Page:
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From the Editor

Legend in the Making

My late father once told me that if you hold great respect or admiration for someone, you should tell them now because once they are gone you will have missed your opportunity and will never get it back.

That being said, I certainly don’t think Thundering Herd Coach Bob Pruett is planning to leave his beloved alma mater anytime soon, nor do I think he is anywhere close to departing from this world. The point I’m trying to make is that my father’s advice has often guided me in my editorial selections. It is a wonderful luxury to publish your own magazine and have the ability to tell someone how much you think of them through the written word. Such was the case in our past articles on A. Michael Perry, Bill Campbell, Verna Gibson, Paul Newman, John Drinko, Joan Edwards, Chuck Yeager and numerous others. And that is certainly the case with this edition’s cover story on Bob Pruett.

When Coach Jim Donnan left Marshall in 1995, I didn’t think the university would be able to find a replacement that could surpass his winning ways. I was wrong. Not only did Pruett lead Marshall to an undefeated season and national championship in his first year, he has gone on to become the winningest active coach in college football today. The name at the top of the list isn’t Joe Paterno or Bobby Bowden or Lou Holtz, it’s Bob Pruett.

In the last seven years, Pruett has led Marshall to five Mid American Conference titles, five bowl game victories, two undefeated seasons and a No. 10 national ranking in 1999. A steady stream of his players have made the transition to the NFL including Randy Moss, Chad Pennington and Byron Leftwich. Pruett led little-known Marshall University from Division I-AA competition to the big time, competing with Division I-A powerhouse programs including WVU, Clemson, BYU, Tennessee, Kansas State and Ohio State.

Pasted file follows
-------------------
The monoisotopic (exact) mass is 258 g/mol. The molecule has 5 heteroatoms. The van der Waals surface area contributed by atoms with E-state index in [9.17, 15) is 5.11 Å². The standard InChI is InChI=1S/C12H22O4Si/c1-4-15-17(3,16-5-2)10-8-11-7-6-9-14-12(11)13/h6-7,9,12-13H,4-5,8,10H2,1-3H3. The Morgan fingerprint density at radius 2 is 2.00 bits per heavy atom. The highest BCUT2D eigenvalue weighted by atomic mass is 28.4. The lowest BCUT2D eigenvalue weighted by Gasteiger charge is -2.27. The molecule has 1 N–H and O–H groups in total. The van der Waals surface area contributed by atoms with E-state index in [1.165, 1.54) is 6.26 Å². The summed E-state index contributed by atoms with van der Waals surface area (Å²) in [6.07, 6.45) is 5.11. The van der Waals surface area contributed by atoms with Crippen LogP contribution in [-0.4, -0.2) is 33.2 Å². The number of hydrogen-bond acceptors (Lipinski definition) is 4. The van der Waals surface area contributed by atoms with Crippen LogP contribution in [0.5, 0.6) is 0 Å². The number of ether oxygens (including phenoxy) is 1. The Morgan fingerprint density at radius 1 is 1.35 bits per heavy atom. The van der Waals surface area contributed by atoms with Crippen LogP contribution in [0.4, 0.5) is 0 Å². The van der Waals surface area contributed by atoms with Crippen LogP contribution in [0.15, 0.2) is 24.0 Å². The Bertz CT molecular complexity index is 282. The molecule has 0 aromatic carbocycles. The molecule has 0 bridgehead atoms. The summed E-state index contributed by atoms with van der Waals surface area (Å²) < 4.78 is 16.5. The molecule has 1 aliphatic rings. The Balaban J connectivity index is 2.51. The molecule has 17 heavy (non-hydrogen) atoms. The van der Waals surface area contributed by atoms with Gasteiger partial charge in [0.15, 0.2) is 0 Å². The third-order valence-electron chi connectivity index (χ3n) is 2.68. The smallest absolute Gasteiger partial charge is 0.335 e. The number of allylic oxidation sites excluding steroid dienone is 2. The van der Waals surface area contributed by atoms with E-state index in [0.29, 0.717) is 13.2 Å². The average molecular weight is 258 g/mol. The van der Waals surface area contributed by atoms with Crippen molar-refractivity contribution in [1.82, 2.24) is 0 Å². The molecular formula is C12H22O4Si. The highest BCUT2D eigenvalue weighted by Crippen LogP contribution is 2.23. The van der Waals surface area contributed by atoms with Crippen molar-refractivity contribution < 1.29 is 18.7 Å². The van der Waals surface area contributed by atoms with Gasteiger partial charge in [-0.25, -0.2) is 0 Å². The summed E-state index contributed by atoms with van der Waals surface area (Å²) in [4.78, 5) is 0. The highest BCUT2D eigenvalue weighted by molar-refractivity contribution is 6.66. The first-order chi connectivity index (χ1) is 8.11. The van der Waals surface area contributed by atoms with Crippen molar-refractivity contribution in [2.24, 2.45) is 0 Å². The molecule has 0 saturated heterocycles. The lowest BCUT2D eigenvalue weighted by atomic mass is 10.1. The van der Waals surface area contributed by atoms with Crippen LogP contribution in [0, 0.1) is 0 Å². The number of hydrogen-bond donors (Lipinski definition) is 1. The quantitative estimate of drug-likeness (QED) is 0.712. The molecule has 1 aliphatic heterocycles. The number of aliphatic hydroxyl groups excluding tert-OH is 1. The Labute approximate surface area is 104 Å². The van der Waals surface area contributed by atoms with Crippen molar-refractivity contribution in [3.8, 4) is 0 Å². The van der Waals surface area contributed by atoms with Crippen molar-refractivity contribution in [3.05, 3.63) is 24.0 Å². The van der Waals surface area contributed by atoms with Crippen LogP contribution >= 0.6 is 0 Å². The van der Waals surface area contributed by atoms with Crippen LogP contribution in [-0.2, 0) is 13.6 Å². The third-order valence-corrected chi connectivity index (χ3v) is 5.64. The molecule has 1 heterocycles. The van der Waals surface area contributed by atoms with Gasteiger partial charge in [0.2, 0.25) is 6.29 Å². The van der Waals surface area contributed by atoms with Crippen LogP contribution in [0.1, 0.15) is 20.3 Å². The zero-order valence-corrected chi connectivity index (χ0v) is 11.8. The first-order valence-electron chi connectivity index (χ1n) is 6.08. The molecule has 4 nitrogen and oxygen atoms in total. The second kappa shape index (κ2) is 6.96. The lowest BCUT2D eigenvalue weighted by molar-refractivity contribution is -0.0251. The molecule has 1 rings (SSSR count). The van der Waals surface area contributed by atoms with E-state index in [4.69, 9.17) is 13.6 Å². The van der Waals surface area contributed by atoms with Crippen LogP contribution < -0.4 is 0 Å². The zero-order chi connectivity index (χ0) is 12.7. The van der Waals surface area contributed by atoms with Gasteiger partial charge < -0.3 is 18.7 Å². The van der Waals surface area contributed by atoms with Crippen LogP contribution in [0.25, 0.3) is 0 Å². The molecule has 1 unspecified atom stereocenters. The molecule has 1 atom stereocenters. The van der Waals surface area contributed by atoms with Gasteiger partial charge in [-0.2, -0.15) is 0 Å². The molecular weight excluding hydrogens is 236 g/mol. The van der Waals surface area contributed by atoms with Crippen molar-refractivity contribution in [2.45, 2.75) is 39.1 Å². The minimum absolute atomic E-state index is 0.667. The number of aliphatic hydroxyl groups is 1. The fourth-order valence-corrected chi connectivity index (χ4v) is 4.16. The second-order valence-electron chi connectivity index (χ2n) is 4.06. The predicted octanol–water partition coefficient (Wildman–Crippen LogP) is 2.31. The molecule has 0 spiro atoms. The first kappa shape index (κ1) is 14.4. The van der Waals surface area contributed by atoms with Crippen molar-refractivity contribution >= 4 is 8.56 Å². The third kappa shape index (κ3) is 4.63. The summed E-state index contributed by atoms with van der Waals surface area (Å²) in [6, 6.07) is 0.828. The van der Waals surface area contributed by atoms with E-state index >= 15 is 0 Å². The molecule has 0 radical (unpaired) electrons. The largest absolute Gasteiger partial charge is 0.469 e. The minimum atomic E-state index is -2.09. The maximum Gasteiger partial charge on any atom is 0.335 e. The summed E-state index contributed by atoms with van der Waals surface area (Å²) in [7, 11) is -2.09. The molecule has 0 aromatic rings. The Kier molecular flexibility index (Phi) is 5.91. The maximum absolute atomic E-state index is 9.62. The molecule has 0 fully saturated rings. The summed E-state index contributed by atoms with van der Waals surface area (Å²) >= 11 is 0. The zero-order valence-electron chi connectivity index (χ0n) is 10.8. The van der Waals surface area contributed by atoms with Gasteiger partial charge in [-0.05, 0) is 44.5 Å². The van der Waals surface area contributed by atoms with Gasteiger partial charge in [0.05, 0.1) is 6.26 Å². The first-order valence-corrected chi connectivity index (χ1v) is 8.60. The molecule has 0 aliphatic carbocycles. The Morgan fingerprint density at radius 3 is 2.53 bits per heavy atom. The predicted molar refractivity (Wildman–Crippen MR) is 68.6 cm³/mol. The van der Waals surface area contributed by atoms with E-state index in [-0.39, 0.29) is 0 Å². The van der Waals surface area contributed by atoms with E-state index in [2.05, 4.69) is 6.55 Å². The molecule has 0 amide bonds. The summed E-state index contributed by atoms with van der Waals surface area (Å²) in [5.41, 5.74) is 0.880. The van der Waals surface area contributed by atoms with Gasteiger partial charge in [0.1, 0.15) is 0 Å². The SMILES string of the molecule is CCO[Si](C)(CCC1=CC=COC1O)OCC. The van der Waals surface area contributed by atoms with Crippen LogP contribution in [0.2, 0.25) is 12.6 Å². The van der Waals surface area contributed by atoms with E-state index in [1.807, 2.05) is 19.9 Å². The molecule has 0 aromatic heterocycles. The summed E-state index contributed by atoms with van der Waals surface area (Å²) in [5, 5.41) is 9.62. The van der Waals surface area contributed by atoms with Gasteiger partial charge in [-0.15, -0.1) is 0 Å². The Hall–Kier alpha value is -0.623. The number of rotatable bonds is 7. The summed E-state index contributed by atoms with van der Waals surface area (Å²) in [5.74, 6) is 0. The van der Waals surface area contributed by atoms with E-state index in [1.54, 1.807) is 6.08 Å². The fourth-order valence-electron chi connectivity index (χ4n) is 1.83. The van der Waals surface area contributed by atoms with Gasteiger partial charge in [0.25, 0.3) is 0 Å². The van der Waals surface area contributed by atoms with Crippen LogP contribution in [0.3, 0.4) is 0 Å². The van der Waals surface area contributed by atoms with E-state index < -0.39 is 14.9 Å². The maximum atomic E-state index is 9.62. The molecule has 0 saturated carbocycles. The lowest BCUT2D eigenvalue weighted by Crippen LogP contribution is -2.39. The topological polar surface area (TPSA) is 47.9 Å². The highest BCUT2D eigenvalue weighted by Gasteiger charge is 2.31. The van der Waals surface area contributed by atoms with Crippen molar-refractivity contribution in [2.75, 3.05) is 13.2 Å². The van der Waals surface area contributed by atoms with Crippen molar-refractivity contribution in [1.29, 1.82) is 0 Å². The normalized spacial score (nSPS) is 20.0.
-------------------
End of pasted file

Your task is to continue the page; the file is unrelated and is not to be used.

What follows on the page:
While he is nationally renowned as a winner on the football field, Bob Pruett the man is also a winner off the field. As writer Tim Stephens points out in his article on page 30, “The veteran coach is known for his work in the community, but the public knows but a sliver of how much Pruett actually does quietly, behind-the-scenes, without fanfare.” The charitable organizations he has lent his time and money to hold him in the highest regard.

I liked Bob Pruett from the first time I met him. He possesses one of the sharpest and most quick-witted minds I have ever encountered. His talks at the Quarterback Club are legendary. Guests come back from the luncheons roaring with laughter at his wry wit and good-natured ribbing. He’s not the kind of guy you want to trade barbs with, because you’re going to lose. If he hadn’t selected coaching as his life’s work, he would have been well suited for a career as an attorney. He’s that smart and fast on his feet.

But you’d never know it as Pruett loves to play the part of the country bumpkin. “I’m just a good ol’ boy from West Virginia,” he drawls. “Hell, I’m not even from Beckley, I’m from East Beckley,” is one of his more famous lines. His peers are not fooled. They know how sly and scheming the coach from Marshall University can be. Just ask any of the coaches from the 88 teams he’s beaten in the last seven years and they’ll tell you.

It is rare in today’s society, where so many of our leaders seem to let us down, to meet someone of Bob Pruett’s character – a brilliant coach and mentor, dedicated community volunteer and devoted husband and family man. It’s even rarer to recognize a legend in the making, but that’s exactly what Pruett has become. So, in memory of my late father, this is my way of saying thank you, Coach, for all you have meant to me and the people of Huntington.



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